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Watch Dogs next-gen engine will connect and disconnect players without disrupting their world

The next-gen engine powering Ubisoft's Watch Dogs, Disrupt, will allow players to seamlessly connect and disconnect their game from others without causing major disruptions in the game environment or storyline progress, according to a post on the Ubisoft blog.

According to Watch Dogs senior producer Dominic Guay, Disrupt was built based on four major ideas: connectivity, dynamism, visible impact on the in-game city of Chicago and the flexibility to run on both current and next-gen hardware. Players will be able to seamlessly switch between playing online with others and disconnecting to play their isolated game without affecting the in-game environment.

"There's no loading or matchmaking or waiting for a game to start," Guay said. "That means that every single thing in the game needed to be ready to be synchronized with the network. Every aspect of animation and physics and the AI needed to work online with other players."

Other players will only be able to enter your game world by accepting a bounty contract bearing your name — after which they can stalk through your world until they're ready to take you down. This foreign player will look like a random NPC to you, so there won't be two versions of protagonist Aiden walking around. This multiplayer mode will be unavailable during story missions, so other players won't be able to interrupt your progress.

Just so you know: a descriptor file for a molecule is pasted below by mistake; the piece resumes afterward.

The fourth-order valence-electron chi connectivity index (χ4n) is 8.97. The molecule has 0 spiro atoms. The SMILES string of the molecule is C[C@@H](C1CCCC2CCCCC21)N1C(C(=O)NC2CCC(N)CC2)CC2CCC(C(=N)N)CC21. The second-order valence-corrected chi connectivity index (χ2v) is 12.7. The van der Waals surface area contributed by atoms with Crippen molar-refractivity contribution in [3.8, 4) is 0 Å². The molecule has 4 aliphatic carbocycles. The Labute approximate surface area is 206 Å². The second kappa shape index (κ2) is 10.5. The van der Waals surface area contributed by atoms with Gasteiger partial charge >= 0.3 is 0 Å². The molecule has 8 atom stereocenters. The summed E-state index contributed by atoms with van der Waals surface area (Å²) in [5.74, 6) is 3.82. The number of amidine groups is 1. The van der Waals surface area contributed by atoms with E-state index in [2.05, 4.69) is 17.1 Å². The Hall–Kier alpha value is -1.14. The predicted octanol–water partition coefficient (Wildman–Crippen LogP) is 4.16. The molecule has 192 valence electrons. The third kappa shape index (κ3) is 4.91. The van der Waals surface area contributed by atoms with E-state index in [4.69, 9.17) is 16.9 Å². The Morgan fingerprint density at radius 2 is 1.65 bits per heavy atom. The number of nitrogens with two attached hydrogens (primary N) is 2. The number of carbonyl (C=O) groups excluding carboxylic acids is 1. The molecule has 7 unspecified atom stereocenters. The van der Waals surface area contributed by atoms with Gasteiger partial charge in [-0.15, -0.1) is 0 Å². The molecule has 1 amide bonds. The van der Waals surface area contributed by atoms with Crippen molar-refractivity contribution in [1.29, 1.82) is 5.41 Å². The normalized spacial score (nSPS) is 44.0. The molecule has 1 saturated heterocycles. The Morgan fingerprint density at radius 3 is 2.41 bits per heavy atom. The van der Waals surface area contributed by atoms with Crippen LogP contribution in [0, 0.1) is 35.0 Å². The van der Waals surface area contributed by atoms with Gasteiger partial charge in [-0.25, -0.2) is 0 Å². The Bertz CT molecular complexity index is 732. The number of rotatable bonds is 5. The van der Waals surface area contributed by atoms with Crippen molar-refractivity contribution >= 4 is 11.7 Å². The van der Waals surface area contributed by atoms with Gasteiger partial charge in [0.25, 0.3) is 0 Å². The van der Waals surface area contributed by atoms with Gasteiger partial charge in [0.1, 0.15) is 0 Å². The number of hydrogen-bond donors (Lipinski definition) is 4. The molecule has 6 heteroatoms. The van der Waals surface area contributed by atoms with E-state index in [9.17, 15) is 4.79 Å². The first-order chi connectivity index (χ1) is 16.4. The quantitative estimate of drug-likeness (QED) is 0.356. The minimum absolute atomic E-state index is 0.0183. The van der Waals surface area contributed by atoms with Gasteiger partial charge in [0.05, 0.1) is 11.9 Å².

In Watch Dogs, all actions will have widespread effects. Rain will cause NPCs to pull out umbrellas and a strong wind will make them pull their coats tighter. Larger events, like car crashes, will cause traffic to backup and maybe push a few NPCs out of their cars to investigate. Aiden's actions will also affect how Chicago residents feel about him; stealthily taking down targets out of view will keep things calm, but running around openly killing people may cause NPCs to turn against him.

Read our interview with Nicholas Rioux, managing director of Ubisoft's Quebec City studio, on the challenges of making open worlds with next-gen hardware here.

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